The paper, the first estimate of its kind, finds that net EU migration is now likely to run at over 100,000, perhaps 130,000 a year over the medium term. The latter is roughly the population of Manchester every four years. Meanwhile, the government’s policy has brought non EU migration down significantly from 217,000 a year to 140,000 and further falls could be achieved, especially if firm steps are taken to ensure that non EU students leave at the end of their studies. However, allowing for British emigration that has averaged 70,000 a year for many years, the resultant overall net migration is likely to be of the order of 160-200,000 a year. Immigration on such a scale would add around five million of the eight million that would be the projected increase to the population of the UK in 20 years.
One possible approach would be to negotiate with our EU partners a closure of the benefit system until a migrant had contributed for five years. The report points out that workers from Eastern Europe are on low wages which are subsidised by the British tax payer in the form of tax credits and housing benefit. As a result, a single worker from Romania or Bulgaria working on the minimum wage in the UK would earn four and a half times what he or she would earn at home. A worker with a dependant spouse and two children would earn almost nine times as much as at home. Without these in work benefits, a single worker would still be three times better off and a family two and a half times.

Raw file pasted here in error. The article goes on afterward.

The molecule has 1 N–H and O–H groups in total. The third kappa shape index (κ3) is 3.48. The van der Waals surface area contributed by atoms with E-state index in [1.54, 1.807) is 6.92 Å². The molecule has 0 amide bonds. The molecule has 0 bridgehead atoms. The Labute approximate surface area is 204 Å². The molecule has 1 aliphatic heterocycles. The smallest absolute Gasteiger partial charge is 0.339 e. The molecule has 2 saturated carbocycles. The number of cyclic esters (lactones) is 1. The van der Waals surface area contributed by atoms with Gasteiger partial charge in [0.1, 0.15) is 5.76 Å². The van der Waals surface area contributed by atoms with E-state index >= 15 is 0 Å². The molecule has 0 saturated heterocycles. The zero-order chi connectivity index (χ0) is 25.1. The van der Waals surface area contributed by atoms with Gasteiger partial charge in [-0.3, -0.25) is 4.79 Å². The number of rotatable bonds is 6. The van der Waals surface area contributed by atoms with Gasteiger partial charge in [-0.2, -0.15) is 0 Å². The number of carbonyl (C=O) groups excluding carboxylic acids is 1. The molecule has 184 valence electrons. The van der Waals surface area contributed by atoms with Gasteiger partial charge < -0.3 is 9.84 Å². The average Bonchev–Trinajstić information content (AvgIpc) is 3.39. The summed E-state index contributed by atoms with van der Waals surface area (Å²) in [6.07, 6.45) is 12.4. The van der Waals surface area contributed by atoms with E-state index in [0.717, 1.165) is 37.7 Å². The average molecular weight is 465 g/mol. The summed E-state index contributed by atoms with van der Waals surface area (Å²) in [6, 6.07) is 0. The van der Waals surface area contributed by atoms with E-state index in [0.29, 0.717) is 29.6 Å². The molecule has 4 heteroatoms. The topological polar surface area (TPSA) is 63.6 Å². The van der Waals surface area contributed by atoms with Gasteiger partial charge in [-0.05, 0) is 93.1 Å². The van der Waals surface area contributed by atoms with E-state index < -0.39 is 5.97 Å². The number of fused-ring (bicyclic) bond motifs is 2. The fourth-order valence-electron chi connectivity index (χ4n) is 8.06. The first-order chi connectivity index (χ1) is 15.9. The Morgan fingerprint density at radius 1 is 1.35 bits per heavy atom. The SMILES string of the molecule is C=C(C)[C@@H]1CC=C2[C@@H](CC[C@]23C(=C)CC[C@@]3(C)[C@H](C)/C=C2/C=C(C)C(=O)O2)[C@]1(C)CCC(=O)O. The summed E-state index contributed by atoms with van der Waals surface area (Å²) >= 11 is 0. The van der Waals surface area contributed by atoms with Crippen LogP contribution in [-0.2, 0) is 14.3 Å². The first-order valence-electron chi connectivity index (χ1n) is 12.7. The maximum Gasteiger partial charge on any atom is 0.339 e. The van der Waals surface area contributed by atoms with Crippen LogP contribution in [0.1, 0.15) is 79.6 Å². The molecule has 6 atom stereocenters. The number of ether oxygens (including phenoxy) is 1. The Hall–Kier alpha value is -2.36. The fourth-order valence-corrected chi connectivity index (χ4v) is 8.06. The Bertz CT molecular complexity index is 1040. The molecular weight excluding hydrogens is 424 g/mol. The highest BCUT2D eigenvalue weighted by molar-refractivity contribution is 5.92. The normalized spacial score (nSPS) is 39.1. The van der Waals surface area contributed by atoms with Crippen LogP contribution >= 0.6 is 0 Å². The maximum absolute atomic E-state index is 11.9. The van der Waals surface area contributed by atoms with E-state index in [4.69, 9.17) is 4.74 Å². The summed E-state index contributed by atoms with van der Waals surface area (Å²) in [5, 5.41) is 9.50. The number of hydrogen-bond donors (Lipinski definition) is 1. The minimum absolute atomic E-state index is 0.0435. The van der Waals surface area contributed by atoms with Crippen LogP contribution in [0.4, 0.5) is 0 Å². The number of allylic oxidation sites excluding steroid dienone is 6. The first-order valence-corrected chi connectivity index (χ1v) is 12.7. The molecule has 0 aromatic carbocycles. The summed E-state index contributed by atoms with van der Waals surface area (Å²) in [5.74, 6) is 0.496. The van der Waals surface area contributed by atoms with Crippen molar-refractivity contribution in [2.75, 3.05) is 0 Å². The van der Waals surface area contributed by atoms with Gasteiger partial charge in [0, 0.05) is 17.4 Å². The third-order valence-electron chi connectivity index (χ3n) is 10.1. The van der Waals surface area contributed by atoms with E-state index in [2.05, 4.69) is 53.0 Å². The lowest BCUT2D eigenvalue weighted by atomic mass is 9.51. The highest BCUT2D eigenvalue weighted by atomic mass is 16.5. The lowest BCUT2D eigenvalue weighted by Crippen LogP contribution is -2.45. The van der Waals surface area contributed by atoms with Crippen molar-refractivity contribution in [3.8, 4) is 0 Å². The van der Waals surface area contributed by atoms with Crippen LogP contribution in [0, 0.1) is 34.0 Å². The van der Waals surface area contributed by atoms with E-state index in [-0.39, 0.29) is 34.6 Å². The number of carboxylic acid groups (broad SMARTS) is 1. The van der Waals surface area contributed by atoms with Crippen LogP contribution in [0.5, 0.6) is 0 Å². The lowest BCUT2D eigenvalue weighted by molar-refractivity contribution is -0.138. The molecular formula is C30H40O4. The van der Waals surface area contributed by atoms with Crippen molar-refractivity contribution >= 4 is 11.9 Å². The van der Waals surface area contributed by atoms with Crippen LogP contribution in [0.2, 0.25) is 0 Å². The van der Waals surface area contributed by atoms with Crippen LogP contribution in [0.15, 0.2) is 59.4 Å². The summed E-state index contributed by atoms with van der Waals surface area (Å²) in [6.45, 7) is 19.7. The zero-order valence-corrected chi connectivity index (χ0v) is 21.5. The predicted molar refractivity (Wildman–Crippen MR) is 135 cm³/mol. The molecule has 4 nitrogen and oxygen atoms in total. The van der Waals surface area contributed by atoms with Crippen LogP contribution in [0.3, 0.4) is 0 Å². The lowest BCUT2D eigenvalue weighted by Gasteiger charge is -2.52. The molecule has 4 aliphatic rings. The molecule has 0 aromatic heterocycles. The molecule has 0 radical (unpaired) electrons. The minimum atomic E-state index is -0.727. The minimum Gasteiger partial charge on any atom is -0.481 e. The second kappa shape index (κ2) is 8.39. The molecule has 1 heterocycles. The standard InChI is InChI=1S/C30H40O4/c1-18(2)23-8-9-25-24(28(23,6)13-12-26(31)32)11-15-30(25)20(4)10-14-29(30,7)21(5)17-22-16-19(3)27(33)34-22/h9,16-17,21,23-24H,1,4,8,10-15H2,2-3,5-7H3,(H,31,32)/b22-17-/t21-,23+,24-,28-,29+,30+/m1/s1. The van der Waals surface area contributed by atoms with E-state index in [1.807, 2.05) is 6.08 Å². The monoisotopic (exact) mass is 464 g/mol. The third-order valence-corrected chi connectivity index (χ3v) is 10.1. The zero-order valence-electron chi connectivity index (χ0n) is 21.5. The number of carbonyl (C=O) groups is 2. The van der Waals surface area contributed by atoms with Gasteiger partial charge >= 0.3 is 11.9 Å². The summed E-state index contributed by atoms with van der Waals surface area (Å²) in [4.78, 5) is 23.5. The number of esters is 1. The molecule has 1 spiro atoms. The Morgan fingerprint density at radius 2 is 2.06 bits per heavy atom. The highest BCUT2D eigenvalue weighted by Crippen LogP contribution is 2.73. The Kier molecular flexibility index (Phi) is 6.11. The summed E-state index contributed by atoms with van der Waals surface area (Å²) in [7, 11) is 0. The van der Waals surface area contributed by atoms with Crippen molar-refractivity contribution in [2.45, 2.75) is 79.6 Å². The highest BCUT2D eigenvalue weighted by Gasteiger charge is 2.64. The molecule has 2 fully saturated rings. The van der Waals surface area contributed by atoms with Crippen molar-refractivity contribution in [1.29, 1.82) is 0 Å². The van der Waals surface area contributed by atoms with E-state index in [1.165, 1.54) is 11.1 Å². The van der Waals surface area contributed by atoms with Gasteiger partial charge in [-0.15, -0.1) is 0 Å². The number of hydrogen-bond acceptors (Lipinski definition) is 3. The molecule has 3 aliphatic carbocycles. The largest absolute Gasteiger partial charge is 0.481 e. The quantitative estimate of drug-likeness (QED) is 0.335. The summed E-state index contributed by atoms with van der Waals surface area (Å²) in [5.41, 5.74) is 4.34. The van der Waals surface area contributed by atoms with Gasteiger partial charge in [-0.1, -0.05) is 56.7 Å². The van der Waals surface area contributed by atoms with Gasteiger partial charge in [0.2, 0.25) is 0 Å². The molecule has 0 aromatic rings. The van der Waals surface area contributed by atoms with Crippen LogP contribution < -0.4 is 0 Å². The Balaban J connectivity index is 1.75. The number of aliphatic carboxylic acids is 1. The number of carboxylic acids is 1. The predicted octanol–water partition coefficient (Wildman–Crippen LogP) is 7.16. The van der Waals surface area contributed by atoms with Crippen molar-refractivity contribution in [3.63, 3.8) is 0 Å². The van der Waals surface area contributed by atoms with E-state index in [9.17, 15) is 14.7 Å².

Such a renegotiation would be hard to achieve and would still not eliminate the incentives for workers to come from countries with a much lower standard of living. If substantial flows were to continue, there would be growing tension between continued membership of the EU and our ability to control the level of immigration.
Commenting, Sir Andrew Green, Chairman of Migration Watch UK said “The good news is that immigration from outside the EU is coming down steadily as the government have promised. The bad news is that migrants from the EU have driven the policy off course. It was crazy to have opened up our labour market and our benefit system to one hundred million people from countries with a standard of living less than a quarter of our own. There must now be a determined renegotiation”.
Immigrants have cost the tax payer over £140 billion since 1995
13th March, 2014
Recent immigrants from 2001 to 2011 might have cost over £25 bn
Migration Watch UK today issued a new assessment of the cost of immigration to the tax payer. The outcome is that immigrants cost the taxpayer over £140 billion or more than £22 million a day over the 17 years 1995 – 2011.
The Migration Watch study followed the methodology of a recent paper from the Centre for Research and Analysis of Migration (CReAM) but queried some very unrealistic assumptions. Even on their own assumptions, CReAM had calculated that the overall effect of immigration since 1995 has been a net cost of £95 billion. This result was contained in a table annexed to their paper but it was not even mentioned in the text of the report, still less in the summary or the press release – a truly astonishing omission.